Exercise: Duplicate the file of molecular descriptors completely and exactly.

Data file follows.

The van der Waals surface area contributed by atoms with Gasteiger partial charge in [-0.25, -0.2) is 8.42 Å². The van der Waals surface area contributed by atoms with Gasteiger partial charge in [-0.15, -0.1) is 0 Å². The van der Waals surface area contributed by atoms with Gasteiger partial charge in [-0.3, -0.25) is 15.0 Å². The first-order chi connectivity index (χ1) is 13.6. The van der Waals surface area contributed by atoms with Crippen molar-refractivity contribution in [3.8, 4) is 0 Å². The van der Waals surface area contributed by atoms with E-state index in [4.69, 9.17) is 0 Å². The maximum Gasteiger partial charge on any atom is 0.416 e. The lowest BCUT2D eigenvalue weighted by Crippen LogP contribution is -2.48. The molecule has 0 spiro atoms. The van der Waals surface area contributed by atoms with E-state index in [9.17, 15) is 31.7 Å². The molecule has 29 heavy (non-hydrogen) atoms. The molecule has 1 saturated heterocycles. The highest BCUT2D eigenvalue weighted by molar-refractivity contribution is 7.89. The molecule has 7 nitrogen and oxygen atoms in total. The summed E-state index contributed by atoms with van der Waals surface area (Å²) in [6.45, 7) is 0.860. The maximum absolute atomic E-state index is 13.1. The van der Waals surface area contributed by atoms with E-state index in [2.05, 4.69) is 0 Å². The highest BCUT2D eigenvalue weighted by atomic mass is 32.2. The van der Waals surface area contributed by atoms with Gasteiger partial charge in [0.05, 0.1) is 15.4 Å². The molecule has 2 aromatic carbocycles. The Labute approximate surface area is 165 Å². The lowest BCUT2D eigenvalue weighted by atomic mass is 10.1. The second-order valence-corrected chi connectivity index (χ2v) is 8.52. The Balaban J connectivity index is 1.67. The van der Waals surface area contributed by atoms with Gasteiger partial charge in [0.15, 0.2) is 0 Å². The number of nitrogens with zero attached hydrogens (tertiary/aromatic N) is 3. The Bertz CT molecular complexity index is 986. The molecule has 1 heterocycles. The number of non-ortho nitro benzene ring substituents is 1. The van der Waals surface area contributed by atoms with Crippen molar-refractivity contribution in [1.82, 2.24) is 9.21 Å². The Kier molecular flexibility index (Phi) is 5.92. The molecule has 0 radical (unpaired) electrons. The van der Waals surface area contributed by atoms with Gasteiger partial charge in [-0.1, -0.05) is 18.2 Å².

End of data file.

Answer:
The van der Waals surface area contributed by atoms with Gasteiger partial charge in [-0.25, -0.2) is 8.42 Å². The van der Waals surface area contributed by atoms with Gasteiger partial charge in [-0.15, -0.1) is 0 Å². The van der Waals surface area contributed by atoms with Gasteiger partial charge in [-0.3, -0.25) is 15.0 Å². The first-order chi connectivity index (χ1) is 13.6. The van der Waals surface area contributed by atoms with Crippen molar-refractivity contribution in [3.8, 4) is 0 Å². The van der Waals surface area contributed by atoms with E-state index in [4.69, 9.17) is 0 Å². The maximum Gasteiger partial charge on any atom is 0.416 e. The lowest BCUT2D eigenvalue weighted by Crippen LogP contribution is -2.48. The molecule has 0 spiro atoms. The van der Waals surface area contributed by atoms with E-state index in [9.17, 15) is 31.7 Å². The molecule has 29 heavy (non-hydrogen) atoms. The molecule has 1 saturated heterocycles. The highest BCUT2D eigenvalue weighted by molar-refractivity contribution is 7.89. The molecule has 7 nitrogen and oxygen atoms in total. The summed E-state index contributed by atoms with van der Waals surface area (Å²) in [6.45, 7) is 0.860. The maximum absolute atomic E-state index is 13.1. The van der Waals surface area contributed by atoms with E-state index in [2.05, 4.69) is 0 Å². The highest BCUT2D eigenvalue weighted by atomic mass is 32.2. The van der Waals surface area contributed by atoms with Gasteiger partial charge in [0.05, 0.1) is 15.4 Å². The molecule has 2 aromatic carbocycles. The Labute approximate surface area is 165 Å². The lowest BCUT2D eigenvalue weighted by atomic mass is 10.1. The second-order valence-corrected chi connectivity index (χ2v) is 8.52. The Balaban J connectivity index is 1.67. The van der Waals surface area contributed by atoms with Gasteiger partial charge in [0.15, 0.2) is 0 Å². The number of nitrogens with zero attached hydrogens (tertiary/aromatic N) is 3. The Bertz CT molecular complexity index is 986. The molecule has 1 heterocycles. The number of non-ortho nitro benzene ring substituents is 1. The van der Waals surface area contributed by atoms with Crippen molar-refractivity contribution in [1.82, 2.24) is 9.21 Å². The Kier molecular flexibility index (Phi) is 5.92. The molecule has 0 radical (unpaired) electrons. The van der Waals surface area contributed by atoms with Gasteiger partial charge in [-0.1, -0.05) is 18.2 Å².